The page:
Roy Lichtenstein


Roy Lichtenstein (1923-1997) was an American artist born in New York City. He epitomized pop art, and brought popular culture into fine art. Personally, he described his pop art as industrial painting. Pop Art started in the ’50s and referred to the interest of a number of artists in the images of mass media, advertising, comics and consumer products.

Pop Art Contemporaries

Other key players in the pop art movement included Andy Warhol, Claes Oldenburg, Jim Dine, Jasper Johns, Robert Rauschenberg, David Hockney, Wayne Thiebaud, Keith Haring, and Sigmar Polke.

Lichtenstein’s Famous Pop Art

Roy Lichtenstein became famous for his comic-strip style paintings such as “Whaam”, “Torpedo . . . los!”, “Grrrrrrrrrrr!!”, his series of crying women, features of Tintin, and his New York graffiti, or murals.

art by Roy Lichtenstein
(part of original painting to show Lichtenstein’s style)

Roy acknowledged that his ideas on perception by Fine Arts professor Hoyt Sherman, Ohio State University, were his earliest important art influence, and that his ideas continued to affect his ideas of visual unity over time. This professor used a “flash room”. This was a dark room where images would be briefly flashed onto the screen. Students were supposed to draw what they had seen – a method of grasping an image by copying it. Roy received his MFA from Ohio State in 1949, and subsequently taught at the same university. In 1957 he started teaching in upstate New York.

Lichtenstein’s earlier artwork switches between Cubism and Expressionism. 1957 was a turning point for Roy when he adopted Abstract Expressionism. In 1961, Lichtenstein commenced his now-famous Pop Art style, using comic strip images: displaying hard edge figurative close-ups, and applying his famous painting technique of using Benday dots, sourced from commercial printing.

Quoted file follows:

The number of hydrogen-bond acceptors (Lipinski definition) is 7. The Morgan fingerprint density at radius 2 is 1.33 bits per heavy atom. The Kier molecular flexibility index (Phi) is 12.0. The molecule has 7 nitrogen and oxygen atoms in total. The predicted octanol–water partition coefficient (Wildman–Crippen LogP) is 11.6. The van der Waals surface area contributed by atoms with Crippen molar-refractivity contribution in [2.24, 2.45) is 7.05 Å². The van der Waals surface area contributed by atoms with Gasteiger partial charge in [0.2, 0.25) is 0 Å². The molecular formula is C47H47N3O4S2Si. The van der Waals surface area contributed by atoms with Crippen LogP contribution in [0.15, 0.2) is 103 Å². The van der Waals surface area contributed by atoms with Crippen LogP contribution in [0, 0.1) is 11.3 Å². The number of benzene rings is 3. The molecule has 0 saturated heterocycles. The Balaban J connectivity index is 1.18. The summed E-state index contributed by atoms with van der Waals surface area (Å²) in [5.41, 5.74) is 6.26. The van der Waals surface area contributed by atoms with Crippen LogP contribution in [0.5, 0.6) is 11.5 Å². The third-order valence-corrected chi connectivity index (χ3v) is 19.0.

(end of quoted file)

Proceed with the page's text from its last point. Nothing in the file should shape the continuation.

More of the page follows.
Lichtenstein’s most famous works were created in the early ’60s. In this phase of his career, he was a cartoon copyist. However, he changed scale, color, treatment and implication. (A convincing project by David Barsalou reviewed 30,000+ comic strips, uncovering the strip images that Lichtenstein used in his artwork.

The shows many source strip book artwork and Lichtenstein paintings side-by-side.) Anyhow, Lichtenstein stopped copying cartoons in 1965.

His art made in the ’70s and ’80s with a much looser style of art, displaying surrealism. He also created hundreds of screen prints in this period.

In 1996, Lichtenstein donated 154 prints and 2 books to the National Gallery of Art, Washington DC. With this huge donation, the museum now holds the largest collection of this artist’s work. Other museums holding his work include the Tate in London; SF Moma, in San Francisco; MoMa, Guggenheim and The Met in NYC. And then there is of course the gallery that represented him, Leo Castelli Gallery, also in NYC. There are an estimated 4,500 of Lichtenstein’s works in circulation, shared between private collectors and museums around the world.

The Increasing Value of Lichtenstein’s Art

Lichtenstein’s artwork has been in demand for decades, capturing increasing value. In 1989, Torpedo…Los! sold for a record $5.5m at Christie’s. This sale make Roy Lichtenstein 1 of 3 living artists to have attracted such huge sums. In 1990, a second record price for a Lichtenstein work was set when ‘Kiss II’ was sold for $6m.

In 2002, that record for Lichtenstein was broken when another work ‘Happy Tears’ sold for $7.1m at Christie’s in New York. ‘Happy Tears’ (1964) is a pop art painting of a smiling women with tears. In 2006, Lichtenstein’s ‘Sinking Sun’ (1964) was sold for $15.7m at the modern art auction at Sotheby’s in New York. New York gallery L&M Arts purchased the work. This artwork is considered as ‘one of the greatest icons of the 20th Century’.

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